Backing up computer files

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BigDumbDinosaur
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Re: Backing up computer files

Post by BigDumbDinosaur » Mon Apr 15, 2019 11:33 am

RMinMN wrote:
Mon Apr 15, 2019 5:08 am
One trick that I have heard works sometimes is to put the hard drive into the freezer overnight, then reinstall it while still cold.
Old wives' tale. Subjecting the disk to such a temperature extreme will almost certainly cause the magnetic coating on the platters to separate when the disk is spun up. When that happens, the disk will have gone from "failed" to "recycle material."

The truly desperate can send the disk to someone like On-Track, which has a better-than-average success rate in recovering data from dead disks, even disks that have been subjected to a low-level formatting. I've used their services twice on behalf of clients. It's not cheap, but that's the price to be paid for carelessness.
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BigDumbDinosaur
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Re: Backing up computer files

Post by BigDumbDinosaur » Mon Apr 15, 2019 11:40 am

SteveHGraham wrote:
Mon Apr 15, 2019 8:14 am
Sorry, but that is bad advice.
This is a good example of going outside the parameters of a discussion.
Actually, it isn't. The discussion is about securing one's data. There's little to be said about any backup method that doesn't protect the backup medium from physical damage or theft. At the risk of offending you, to imply otherwise is ignorant.

Almost anyone who can afford to purchase machines and tooling to make things can afford to purchase a UL-listed media safe. Such safes survived the collapse of the World Trade Center towers on September 11, and the media therein was still usable.
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tornitore45
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Re: Backing up computer files

Post by tornitore45 » Mon Apr 15, 2019 12:10 pm

A crashed PC may simply not be able to boot and yet have most files recoverable.
Basically booting from an alternate source and reading the "bad" drive may work.
I am PC user of average literacy and I know I am 10 times more capable to resolve PC issues that the typical knucklehead at the Office Depot store or Geek Squad.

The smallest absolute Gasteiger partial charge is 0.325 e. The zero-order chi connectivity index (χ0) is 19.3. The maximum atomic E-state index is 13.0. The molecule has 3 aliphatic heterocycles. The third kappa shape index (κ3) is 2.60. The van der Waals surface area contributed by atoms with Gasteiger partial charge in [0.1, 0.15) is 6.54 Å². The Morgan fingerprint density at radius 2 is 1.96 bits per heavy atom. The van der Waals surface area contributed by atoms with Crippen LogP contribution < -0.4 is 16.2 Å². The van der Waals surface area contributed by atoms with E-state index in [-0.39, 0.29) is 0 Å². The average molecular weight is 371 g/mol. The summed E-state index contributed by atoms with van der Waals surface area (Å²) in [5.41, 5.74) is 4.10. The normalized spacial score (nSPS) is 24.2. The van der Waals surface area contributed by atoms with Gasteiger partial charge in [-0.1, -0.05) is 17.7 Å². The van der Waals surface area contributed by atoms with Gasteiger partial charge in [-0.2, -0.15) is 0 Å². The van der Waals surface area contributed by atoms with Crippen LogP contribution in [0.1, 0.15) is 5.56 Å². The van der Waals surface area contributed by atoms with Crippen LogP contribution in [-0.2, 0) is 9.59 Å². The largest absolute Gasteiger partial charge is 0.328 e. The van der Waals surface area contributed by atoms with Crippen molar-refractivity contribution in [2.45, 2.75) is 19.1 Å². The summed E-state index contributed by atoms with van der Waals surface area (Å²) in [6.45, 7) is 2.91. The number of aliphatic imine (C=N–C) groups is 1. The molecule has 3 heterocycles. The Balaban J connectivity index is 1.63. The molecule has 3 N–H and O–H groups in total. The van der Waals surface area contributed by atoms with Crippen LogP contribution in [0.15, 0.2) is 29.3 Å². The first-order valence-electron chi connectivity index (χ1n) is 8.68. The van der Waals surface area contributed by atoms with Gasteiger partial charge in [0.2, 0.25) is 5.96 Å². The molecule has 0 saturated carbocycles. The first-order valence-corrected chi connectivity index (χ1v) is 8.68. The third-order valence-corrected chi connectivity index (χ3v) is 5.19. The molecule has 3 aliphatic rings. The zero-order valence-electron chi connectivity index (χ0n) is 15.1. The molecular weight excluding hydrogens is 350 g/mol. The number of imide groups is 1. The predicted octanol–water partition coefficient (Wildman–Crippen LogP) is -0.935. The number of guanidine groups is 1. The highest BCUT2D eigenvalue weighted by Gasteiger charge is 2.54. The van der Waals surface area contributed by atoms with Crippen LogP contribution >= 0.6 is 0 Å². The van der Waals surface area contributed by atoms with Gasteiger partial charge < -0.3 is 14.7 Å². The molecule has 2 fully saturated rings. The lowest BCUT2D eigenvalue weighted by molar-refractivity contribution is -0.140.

Mauro Gaetano
in Austin TX

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SteveHGraham
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Re: Backing up computer files

Post by SteveHGraham » Tue Apr 16, 2019 9:51 am

BigDumbDinosaur wrote:
Mon Apr 15, 2019 11:40 am
SteveHGraham wrote:
Mon Apr 15, 2019 8:14 am
Sorry, but that is bad advice.
This is a good example of going outside the parameters of a discussion.
Actually, it isn't. The discussion is about securing one's data. There's little to be said about any backup method that doesn't protect the backup medium from physical damage or theft. At the risk of offending you, to imply otherwise is ignorant.

Almost anyone who can afford to purchase machines and tooling to make things can afford to purchase a UL-listed media safe. Such safes survived the collapse of the World Trade Center towers on September 11, and the media therein was still usable.
Thank you for proving my point.
Every hard-fried egg began life sunny-side up.

RMinMN
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Re: Backing up computer files

Post by RMinMN » Wed Apr 17, 2019 5:24 am

BigDumbDinosaur wrote:
Mon Apr 15, 2019 11:33 am
RMinMN wrote:
Mon Apr 15, 2019 5:08 am
One trick that I have heard works sometimes is to put the hard drive into the freezer overnight, then reinstall it while still cold.
Old wives' tale. Subjecting the disk to such a temperature extreme will almost certainly cause the magnetic coating on the platters to separate when the disk is spun up. When that happens, the disk will have gone from "failed" to "recycle material."